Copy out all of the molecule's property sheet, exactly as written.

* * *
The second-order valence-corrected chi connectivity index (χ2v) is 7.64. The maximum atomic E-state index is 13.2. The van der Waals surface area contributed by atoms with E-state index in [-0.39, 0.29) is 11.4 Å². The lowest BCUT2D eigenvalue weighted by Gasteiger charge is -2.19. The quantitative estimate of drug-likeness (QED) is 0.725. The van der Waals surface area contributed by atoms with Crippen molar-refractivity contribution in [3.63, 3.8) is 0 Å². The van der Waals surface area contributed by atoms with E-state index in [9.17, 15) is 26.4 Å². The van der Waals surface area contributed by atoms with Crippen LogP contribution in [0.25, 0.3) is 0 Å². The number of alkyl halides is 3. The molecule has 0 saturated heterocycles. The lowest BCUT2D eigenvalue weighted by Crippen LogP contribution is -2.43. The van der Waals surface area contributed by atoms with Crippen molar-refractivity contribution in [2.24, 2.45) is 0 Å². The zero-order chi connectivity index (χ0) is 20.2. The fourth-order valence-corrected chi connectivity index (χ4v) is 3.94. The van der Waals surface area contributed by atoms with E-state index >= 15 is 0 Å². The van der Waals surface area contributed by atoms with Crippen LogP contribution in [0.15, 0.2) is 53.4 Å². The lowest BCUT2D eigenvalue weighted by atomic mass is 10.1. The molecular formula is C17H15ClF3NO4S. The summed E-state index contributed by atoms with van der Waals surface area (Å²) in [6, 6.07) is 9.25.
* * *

The second-order valence-corrected chi connectivity index (χ2v) is 7.64. The maximum atomic E-state index is 13.2. The van der Waals surface area contributed by atoms with E-state index in [-0.39, 0.29) is 11.4 Å². The lowest BCUT2D eigenvalue weighted by Gasteiger charge is -2.19. The quantitative estimate of drug-likeness (QED) is 0.725. The van der Waals surface area contributed by atoms with Crippen molar-refractivity contribution in [3.63, 3.8) is 0 Å². The van der Waals surface area contributed by atoms with E-state index in [9.17, 15) is 26.4 Å². The van der Waals surface area contributed by atoms with Crippen LogP contribution in [0.25, 0.3) is 0 Å². The number of alkyl halides is 3. The molecule has 0 saturated heterocycles. The lowest BCUT2D eigenvalue weighted by Crippen LogP contribution is -2.43. The van der Waals surface area contributed by atoms with Crippen molar-refractivity contribution in [2.24, 2.45) is 0 Å². The zero-order chi connectivity index (χ0) is 20.2. The fourth-order valence-corrected chi connectivity index (χ4v) is 3.94. The van der Waals surface area contributed by atoms with E-state index >= 15 is 0 Å². The van der Waals surface area contributed by atoms with Crippen LogP contribution in [0.15, 0.2) is 53.4 Å². The lowest BCUT2D eigenvalue weighted by atomic mass is 10.1. The molecular formula is C17H15ClF3NO4S. The summed E-state index contributed by atoms with van der Waals surface area (Å²) in [6, 6.07) is 9.25.